from The American Heritage® Dictionary of the English Language, 4th Edition

  • n. A nerve whose stimulation induces an increase in activity of the part it supplies.

from The Century Dictionary and Cyclopedia

  • n. Same as exciter; specifically, a nerve, stimulation of which excites to greater action in the part supplied.


Sorry, no etymologies found.


  • It is wise to remember that the vasoconstrictor nerves are one in kind with the excitor nerves of the heart, while the vasodilators are in like manner associated with the vagus.

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  • We have said that all bodies yield electricity under the friction of dissimilar bodies; but this cannot be proved for every body by simply holding it in one hand and rubbing it with the excitor, as may be done in the case of glass.

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  • First then, as Fine Art delights in proportion to the delectating interest of the objects it depicts, and, as subsequently stated, grieves or distresses in proportion as the objects are grievous or distressing, we have this resultant: "Fine Art excites in proportion to the excitor influence of the object;" and then, that "fine art excites either the sensory or the mental faculties, in a like proportion to the excitor properties of the objects respectively."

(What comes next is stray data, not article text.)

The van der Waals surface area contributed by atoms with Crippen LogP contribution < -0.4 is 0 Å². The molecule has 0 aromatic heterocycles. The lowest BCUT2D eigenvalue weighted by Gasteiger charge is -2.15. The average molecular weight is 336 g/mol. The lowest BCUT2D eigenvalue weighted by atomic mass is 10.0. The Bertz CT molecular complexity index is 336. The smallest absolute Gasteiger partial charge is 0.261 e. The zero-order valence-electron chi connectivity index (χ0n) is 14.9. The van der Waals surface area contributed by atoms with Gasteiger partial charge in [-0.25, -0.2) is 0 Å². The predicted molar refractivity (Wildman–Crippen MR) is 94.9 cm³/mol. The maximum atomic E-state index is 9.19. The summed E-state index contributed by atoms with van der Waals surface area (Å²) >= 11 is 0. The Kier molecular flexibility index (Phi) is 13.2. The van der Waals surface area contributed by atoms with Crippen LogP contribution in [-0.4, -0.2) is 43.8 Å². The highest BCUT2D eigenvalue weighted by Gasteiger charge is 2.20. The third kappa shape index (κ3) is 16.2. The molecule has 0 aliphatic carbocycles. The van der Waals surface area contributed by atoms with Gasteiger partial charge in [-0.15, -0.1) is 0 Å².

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  • All those fine first feelings, of which he had hoped to be the excitor, were already given.

    Mansfield Park

  • If it still thinks there is power on the excitor wire then the alt has a kinda dead short if its not spinning and trying to energize so it will drain a battery in a day give or take.

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  • A CS can simultaneously act as excitor and inhibitor of the CR.

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